Keep Up To Date with Thousands of Other Readers.

Our newsletters cover the entire industry and only include the interests that you pick. Sign up and see.

Submit Email
No, Thank You.

Politics News

CEG's Politics News page gives you the inside scoop on what's happening in construction industry politics on the local, state and federal levels. It's your go-to source for developments in legislation, court rulings and more.

The Trump administration's rewrite of the 2015 "Waters of the United States" (WOTUS) rule will help restore clarity to federal wetlands regulations and reduce delays to important transportation improvements, the American Road & Transportation Builders Association (ARTBA) said.

On Jan. 23, Gov. Andrew M. Cuomo outlined the FY 2021 Executive Budget, advancing a clear vision and bold, nation-leading and historic actions to make progress happen in the State of New York. The budget plan features a $33 billion five-year plan to combat climate change, including a new plan to streamline government bureaucracy to deliver renewable energy projects faster; a $25 billion expansion of New York's largest-in-the-nation building program, bringing it to $275 billion; an historic $28.5 billion investment in education while reforming funding formulas to prioritize support for poor schools; and an expanded Excelsior free college tuition program to include families making up to $150,000 per year.

BILLINGS, Mont. (AP) The Trump administration on Jan. 22 approved a right-of-way allowing the Keystone XL oil sands pipeline to be built across U.S. land, pushing the $8 billion project closer to construction though court challenges still loom. The approval signed by Interior Secretary David Bernhardt and obtained by The Associated Press covers 46 mi.

The National Electrical Manufacturers Association (NEMA) welcomed passage by the United States Senate in an 89-10 vote of legislation to implement the U.S.-Mexico-Canada Agreement (USMCA). "USMCA provides greater certainty for NEMA members working with partners in Mexico and Canada and contains many positive provisions for the U.S.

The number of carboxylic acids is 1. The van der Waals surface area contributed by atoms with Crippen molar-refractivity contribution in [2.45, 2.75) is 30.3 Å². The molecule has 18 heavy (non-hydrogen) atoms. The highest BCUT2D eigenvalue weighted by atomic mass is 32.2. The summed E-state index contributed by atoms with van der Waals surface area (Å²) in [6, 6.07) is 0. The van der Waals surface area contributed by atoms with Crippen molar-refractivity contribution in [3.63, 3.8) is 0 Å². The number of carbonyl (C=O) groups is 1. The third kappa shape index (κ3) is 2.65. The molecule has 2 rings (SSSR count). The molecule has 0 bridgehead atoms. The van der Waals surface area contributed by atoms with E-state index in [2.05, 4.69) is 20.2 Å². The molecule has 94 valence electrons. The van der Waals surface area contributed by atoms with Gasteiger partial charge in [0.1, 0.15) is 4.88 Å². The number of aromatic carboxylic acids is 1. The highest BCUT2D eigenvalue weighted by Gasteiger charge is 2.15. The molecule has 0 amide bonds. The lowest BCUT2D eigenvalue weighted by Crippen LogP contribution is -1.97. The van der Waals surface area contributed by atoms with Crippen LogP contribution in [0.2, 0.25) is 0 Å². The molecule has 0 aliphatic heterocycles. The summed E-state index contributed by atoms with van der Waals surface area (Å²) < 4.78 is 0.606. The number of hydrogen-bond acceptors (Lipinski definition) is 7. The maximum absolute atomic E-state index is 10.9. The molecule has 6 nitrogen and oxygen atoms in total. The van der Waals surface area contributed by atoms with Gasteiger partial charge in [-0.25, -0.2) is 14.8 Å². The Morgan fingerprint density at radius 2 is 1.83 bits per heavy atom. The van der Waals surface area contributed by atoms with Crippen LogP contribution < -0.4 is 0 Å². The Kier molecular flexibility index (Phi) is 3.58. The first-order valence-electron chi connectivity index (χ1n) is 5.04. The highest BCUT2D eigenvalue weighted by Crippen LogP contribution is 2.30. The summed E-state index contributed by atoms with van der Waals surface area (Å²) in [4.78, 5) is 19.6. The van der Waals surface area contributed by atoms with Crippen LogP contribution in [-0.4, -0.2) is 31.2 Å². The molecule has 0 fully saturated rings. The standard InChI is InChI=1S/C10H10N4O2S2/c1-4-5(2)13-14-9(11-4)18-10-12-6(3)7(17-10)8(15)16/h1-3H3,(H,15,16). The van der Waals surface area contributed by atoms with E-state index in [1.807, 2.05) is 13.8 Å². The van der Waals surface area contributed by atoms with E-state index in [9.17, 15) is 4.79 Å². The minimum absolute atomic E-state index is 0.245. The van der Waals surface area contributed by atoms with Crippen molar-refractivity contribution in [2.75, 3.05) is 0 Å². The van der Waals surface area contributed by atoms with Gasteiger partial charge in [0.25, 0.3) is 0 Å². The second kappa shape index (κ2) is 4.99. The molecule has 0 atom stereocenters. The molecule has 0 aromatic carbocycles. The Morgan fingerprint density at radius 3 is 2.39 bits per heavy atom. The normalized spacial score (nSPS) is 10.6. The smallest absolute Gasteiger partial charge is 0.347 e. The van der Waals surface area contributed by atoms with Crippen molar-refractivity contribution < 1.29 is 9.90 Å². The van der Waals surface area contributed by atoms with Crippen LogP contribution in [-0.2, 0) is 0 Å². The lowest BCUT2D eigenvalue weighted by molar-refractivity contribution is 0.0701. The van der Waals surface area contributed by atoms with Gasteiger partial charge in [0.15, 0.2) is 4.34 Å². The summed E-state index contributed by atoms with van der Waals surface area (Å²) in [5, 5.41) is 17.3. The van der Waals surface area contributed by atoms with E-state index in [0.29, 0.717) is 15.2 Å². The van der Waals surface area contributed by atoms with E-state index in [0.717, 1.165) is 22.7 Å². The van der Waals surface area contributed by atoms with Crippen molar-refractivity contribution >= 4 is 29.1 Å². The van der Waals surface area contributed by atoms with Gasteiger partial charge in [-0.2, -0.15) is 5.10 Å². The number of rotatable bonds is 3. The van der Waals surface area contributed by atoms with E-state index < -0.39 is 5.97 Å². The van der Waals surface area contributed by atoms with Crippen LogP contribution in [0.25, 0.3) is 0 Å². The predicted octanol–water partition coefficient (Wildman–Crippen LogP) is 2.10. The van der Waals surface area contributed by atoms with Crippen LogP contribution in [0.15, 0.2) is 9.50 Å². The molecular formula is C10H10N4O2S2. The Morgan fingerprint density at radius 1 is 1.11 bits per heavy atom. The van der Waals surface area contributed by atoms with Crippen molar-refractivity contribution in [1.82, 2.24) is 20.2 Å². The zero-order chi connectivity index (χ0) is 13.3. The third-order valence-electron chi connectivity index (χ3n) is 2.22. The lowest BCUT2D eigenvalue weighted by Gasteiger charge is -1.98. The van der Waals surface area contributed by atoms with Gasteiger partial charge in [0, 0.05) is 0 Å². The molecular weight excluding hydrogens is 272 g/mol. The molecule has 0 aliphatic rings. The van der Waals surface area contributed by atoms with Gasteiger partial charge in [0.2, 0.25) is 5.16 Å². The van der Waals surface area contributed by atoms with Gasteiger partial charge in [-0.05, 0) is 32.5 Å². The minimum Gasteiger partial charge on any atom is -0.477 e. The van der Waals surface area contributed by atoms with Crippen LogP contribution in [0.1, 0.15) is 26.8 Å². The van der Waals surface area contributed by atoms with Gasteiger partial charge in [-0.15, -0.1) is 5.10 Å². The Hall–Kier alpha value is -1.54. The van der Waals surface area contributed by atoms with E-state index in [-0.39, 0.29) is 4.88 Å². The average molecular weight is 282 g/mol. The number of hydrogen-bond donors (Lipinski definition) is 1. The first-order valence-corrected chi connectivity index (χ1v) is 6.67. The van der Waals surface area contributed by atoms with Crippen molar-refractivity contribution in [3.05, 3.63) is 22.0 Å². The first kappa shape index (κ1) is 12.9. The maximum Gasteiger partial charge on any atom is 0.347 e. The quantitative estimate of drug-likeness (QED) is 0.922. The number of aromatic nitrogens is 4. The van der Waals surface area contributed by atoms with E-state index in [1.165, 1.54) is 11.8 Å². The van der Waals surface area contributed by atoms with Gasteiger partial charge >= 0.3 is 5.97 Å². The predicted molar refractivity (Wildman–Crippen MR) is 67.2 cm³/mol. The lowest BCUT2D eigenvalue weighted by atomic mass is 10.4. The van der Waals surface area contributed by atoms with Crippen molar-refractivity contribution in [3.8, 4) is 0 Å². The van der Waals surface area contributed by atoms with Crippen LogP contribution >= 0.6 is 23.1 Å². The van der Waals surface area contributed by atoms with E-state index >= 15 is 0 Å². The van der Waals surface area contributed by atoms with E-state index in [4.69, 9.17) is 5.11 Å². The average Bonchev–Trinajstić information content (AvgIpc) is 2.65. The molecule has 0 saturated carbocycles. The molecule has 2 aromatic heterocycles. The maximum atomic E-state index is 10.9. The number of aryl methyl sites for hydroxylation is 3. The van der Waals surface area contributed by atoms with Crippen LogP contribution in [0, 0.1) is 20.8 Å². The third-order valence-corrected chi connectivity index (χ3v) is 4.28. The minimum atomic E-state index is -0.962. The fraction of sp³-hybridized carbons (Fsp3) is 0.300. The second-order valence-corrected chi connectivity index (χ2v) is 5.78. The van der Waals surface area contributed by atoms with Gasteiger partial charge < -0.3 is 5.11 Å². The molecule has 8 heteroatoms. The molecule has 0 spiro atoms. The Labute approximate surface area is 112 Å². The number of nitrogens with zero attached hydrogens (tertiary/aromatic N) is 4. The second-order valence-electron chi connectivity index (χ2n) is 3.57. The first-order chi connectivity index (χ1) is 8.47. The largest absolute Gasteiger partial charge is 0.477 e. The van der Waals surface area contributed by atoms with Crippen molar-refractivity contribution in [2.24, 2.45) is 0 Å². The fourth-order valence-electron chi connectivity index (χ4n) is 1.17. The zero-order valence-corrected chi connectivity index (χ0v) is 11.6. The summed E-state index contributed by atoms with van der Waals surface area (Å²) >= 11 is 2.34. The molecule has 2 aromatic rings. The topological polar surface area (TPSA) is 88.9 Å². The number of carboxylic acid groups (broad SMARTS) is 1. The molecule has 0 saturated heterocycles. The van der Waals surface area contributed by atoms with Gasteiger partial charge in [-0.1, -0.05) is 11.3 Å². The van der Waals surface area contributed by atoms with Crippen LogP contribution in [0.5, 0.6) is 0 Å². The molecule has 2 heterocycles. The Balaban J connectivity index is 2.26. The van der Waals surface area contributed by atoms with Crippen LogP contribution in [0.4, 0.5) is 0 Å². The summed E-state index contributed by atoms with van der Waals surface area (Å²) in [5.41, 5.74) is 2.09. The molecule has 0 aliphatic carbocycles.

Association of Equipment Manufacturers (AEM) senior vice president of government and industry relations Kip Eideberg issued the following statement Jan. 16 on the U.S. Senate passing implementing language to ratify the United States-Mexico-Canada-Agreement (USMCA): "Equipment manufacturers, farmers and hardworking families across the country are thankful for today's full congressional ratification of the United States-Mexico-Canada Agreement [USMCA]," said Eideberg.

More than three quarters (76percent) of registered voters want to know how 2020 presidential candidates plan to support and grow manufacturing in the United States, according to a new national poll from the Association of Equipment Manufacturers (AEM) conducted by Morning Consult and released Jan.

U.S. Sen. Jack Reed, a senior member of the Senate Appropriations Committee and ranking member of the panel's Transportation, Housing and Urban Development (THUD) subcommittee, announced that Rhode Island will benefit from an additional $50 million for bridge improvement and repair projects.

BOISE, Idaho (AP) Idaho is the least-regulated state in the United States, Gov. Brad Little said. The Republican governor said he's cut or simplified 75 percent of Idaho's administrative rules this year and leapfrogged ahead of South Dakota as the least-regulated state.

Association of Equipment Manufacturers (AEM) president Dennis Slater issued the following statement Dec. 10 hailing a deal struck between House Democrats and the Trump Administration to move the USMCA closer to ratification: "This is good news for equipment manufacturers, the 1.3 million men and women of our industry, and the entire U.S.

HARRISBURG, Pa. (AP) Republican U.S. Sen. Pat Toomey of Pennsylvania said Nov. 8 that he is seeking passage of a measure that's squarely aimed at several Democratic presidential candidates and designed to prevent a president from banning hydraulic fracturing.

HARTFORD, Conn. (AP) Gov. Ned Lamont officially unveiled his latest transportation improvement plan Nov. 7, expressing a willingness to compromise, but noting an urgency to finally address Connecticut's long-standing transportation challenges. The Democrat acknowledged his earlier proposal, which included dozens of tolls on highways throughout the state, was a "bridge too far" for many state lawmakers.